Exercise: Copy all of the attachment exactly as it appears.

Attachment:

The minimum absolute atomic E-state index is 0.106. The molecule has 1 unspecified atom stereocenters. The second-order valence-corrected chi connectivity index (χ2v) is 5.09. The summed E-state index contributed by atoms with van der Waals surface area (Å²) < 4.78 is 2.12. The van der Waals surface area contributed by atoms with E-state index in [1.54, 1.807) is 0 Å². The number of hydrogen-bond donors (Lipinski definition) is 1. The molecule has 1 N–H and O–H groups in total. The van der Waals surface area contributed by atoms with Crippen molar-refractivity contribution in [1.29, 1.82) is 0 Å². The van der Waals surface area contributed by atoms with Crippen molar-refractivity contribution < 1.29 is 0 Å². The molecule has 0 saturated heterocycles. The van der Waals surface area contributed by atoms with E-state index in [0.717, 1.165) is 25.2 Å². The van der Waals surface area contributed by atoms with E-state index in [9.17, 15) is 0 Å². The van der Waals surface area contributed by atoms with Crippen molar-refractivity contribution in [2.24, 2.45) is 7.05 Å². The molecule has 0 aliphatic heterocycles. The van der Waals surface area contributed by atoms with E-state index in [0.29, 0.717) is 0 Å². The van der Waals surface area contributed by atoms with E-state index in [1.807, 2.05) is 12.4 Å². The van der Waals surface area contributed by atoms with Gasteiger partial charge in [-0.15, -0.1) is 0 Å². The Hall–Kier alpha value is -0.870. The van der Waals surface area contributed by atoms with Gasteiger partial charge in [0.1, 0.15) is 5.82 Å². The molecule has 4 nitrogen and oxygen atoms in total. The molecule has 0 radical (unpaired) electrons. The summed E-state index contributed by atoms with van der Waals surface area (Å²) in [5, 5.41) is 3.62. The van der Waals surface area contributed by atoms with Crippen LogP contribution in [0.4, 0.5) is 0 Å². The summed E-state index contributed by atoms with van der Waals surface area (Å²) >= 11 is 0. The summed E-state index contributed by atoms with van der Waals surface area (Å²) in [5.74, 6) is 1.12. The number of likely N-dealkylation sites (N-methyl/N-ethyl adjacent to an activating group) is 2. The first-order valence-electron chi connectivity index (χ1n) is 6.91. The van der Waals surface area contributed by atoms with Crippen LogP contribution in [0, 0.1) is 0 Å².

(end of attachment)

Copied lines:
The minimum absolute atomic E-state index is 0.106. The molecule has 1 unspecified atom stereocenters. The second-order valence-corrected chi connectivity index (χ2v) is 5.09. The summed E-state index contributed by atoms with van der Waals surface area (Å²) < 4.78 is 2.12. The van der Waals surface area contributed by atoms with E-state index in [1.54, 1.807) is 0 Å². The number of hydrogen-bond donors (Lipinski definition) is 1. The molecule has 1 N–H and O–H groups in total. The van der Waals surface area contributed by atoms with Crippen molar-refractivity contribution in [1.29, 1.82) is 0 Å². The van der Waals surface area contributed by atoms with Crippen molar-refractivity contribution < 1.29 is 0 Å². The molecule has 0 saturated heterocycles. The van der Waals surface area contributed by atoms with E-state index in [0.717, 1.165) is 25.2 Å². The van der Waals surface area contributed by atoms with E-state index in [9.17, 15) is 0 Å². The van der Waals surface area contributed by atoms with Crippen molar-refractivity contribution in [2.24, 2.45) is 7.05 Å². The molecule has 0 aliphatic heterocycles. The van der Waals surface area contributed by atoms with E-state index in [0.29, 0.717) is 0 Å². The van der Waals surface area contributed by atoms with E-state index in [1.807, 2.05) is 12.4 Å². The van der Waals surface area contributed by atoms with Gasteiger partial charge in [-0.15, -0.1) is 0 Å². The Hall–Kier alpha value is -0.870. The van der Waals surface area contributed by atoms with Gasteiger partial charge in [0.1, 0.15) is 5.82 Å². The molecule has 4 nitrogen and oxygen atoms in total. The molecule has 0 radical (unpaired) electrons. The summed E-state index contributed by atoms with van der Waals surface area (Å²) in [5, 5.41) is 3.62. The van der Waals surface area contributed by atoms with Crippen LogP contribution in [0.4, 0.5) is 0 Å². The summed E-state index contributed by atoms with van der Waals surface area (Å²) >= 11 is 0. The summed E-state index contributed by atoms with van der Waals surface area (Å²) in [5.74, 6) is 1.12. The number of likely N-dealkylation sites (N-methyl/N-ethyl adjacent to an activating group) is 2. The first-order valence-electron chi connectivity index (χ1n) is 6.91. The van der Waals surface area contributed by atoms with Crippen LogP contribution in [0, 0.1) is 0 Å².